Hon. James Downey (Minister responsible for The Manitoba Hydro Act):  Mr. Speaker, it is my understanding that the individual who is referred to, on his own inclination offered his resignation to the Bank of Canada for the position which he held.  At this point I have no reason to entertain or believe that the same thing should happen in Manitoba.  My understanding is the individual will be able to carry out a very meaningful role in the capacity of board member for Manitoba Hydro.

Mr. Ashton:  Mr. Speaker, the federal Conservatives are not exactly known for their great ethics when it comes to patronage. This government will not even do what the federal Tories are doing.

      I would like to ask the minister:  Why is it that the federal minister has asked for the resignation of Mr. Thorsteinson, but this minister and this government will not ask for the same resignation, for the same withdrawal from Manitoba Hydro that has already taken place with the Bank of Canada?

Mr. Downey:  Mr. Speaker, I do not think this government needs to take a lecture from the member opposite, a government that paid one Mr. Messer and his associates to try and find a potash mine, some $1 million in a contract, during their term of office, without tender, a direct hand to one of their political buddies from Saskatchewan of close to a million dollars and still no development of a potash mine.

      Mr. Speaker, as far as the capacity of Mr. Thorsteinson as a director of the Manitoba Hydro Board, if the member has some evidence as to why that individual should not sit in that capacity, then let him be person enough to table it.

Mr. Ashton:  Mr. Speaker, will the minister listen to the words of the federal minister, who said, under all the circumstances it seems appropriate that Mr. Thorsteinson tender his resignation?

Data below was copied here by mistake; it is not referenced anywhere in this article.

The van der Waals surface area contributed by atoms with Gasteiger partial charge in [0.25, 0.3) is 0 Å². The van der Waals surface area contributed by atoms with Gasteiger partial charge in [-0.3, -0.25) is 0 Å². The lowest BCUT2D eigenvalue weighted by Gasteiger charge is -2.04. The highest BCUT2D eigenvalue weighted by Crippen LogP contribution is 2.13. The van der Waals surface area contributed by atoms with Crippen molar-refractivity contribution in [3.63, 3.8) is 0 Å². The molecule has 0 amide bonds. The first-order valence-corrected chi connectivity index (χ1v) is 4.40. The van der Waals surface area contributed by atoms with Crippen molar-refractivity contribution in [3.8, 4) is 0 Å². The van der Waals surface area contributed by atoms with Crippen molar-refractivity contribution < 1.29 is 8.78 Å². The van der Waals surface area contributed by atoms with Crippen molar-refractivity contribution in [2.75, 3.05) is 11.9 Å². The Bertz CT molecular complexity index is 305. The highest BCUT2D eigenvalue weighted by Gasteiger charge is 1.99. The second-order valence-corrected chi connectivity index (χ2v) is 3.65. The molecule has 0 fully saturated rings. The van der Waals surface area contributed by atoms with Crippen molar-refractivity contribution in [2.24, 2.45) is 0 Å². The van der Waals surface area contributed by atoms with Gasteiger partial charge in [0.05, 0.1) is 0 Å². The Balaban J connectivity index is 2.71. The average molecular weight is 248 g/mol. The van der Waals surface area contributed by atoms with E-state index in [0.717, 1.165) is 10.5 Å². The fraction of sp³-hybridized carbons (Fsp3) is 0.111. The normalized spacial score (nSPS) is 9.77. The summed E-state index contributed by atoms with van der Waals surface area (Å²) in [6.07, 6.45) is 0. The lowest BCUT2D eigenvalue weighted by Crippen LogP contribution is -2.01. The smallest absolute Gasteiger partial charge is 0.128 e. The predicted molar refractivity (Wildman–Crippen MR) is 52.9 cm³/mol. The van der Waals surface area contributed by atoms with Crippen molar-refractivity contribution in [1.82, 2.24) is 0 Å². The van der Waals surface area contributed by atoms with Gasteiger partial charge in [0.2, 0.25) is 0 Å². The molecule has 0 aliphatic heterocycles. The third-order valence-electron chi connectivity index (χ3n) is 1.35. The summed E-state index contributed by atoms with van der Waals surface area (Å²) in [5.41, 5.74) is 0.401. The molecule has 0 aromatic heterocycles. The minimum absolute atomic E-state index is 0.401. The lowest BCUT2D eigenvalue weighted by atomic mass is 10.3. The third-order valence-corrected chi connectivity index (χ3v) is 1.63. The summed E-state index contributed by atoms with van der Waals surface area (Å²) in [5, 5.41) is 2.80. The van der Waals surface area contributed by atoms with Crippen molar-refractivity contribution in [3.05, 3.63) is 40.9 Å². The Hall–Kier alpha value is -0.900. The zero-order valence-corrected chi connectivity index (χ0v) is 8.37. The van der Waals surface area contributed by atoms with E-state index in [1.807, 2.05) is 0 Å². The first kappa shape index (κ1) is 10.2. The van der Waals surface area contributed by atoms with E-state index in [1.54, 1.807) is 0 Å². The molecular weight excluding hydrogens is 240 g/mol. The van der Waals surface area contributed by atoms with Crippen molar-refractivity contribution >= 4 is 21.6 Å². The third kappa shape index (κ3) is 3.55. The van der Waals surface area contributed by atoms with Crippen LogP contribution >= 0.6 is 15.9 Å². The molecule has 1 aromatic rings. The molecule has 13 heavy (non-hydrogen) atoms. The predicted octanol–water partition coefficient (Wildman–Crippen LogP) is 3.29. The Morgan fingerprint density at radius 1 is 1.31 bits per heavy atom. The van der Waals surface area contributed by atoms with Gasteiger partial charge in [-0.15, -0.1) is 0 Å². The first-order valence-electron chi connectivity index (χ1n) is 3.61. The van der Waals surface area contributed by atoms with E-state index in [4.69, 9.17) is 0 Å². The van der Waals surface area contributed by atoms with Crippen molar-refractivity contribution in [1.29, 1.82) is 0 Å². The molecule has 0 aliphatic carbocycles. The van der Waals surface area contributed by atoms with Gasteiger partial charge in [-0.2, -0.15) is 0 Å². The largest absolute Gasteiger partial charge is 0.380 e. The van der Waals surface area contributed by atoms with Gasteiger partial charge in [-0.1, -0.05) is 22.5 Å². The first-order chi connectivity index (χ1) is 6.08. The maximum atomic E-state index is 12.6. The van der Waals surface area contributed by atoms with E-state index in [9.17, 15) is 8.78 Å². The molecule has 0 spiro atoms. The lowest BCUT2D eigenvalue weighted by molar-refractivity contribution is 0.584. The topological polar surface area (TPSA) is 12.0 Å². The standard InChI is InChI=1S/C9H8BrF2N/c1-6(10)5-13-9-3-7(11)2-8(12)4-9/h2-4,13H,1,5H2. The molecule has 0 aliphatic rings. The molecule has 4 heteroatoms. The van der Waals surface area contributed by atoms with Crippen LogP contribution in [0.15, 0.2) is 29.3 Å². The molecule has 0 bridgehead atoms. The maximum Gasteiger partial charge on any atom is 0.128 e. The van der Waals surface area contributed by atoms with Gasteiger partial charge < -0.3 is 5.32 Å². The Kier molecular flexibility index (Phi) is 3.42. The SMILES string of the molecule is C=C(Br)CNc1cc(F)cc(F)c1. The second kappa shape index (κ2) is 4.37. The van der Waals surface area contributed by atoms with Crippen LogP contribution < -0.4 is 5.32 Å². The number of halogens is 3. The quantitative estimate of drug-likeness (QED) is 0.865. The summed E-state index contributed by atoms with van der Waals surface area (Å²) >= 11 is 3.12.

Why will this government not do the same thing?  Why will it not break the web of inside contacts with Tory fundraisers with this government, and ask for a clean slate by asking Mr. Thorsteinson to do the same thing with Manitoba Hydro that he has done with the Bank of Canada, that is, resign?

Mr. Downey:  Mr. Speaker, do I have to repeat for the member opposite, who certainly does not have any knowledge‑‑we do not have any greater capacity than he did when it came to political patronage, and I certainly point out an indication.

      Mr. Speaker, as I said to the member, if he can table some reason why the individual should resign from the Manitoba Hydro Board, then I am sure the member would consider it, but at this particular point I have no knowledge of any conflict or any reason why the individual should be asked to step down from the Manitoba Hydro Board.


Assiniboine River Diversion

Environmental Information


Ms. Marianne Cerilli (Radisson):  Mr. Speaker, the federal Environment Assessment division has written with harsh criticism about the inadequate information provided in the environmental impact statement for the Assiniboine diversion.  They have indicated clearly that this information must be supplied before the assessment could proceed.

      I would ask the Minister of Natural Resources how his department has responded to this and what assurances can he give that the information requested by the federal agencies will be available before the assessment goes ahead.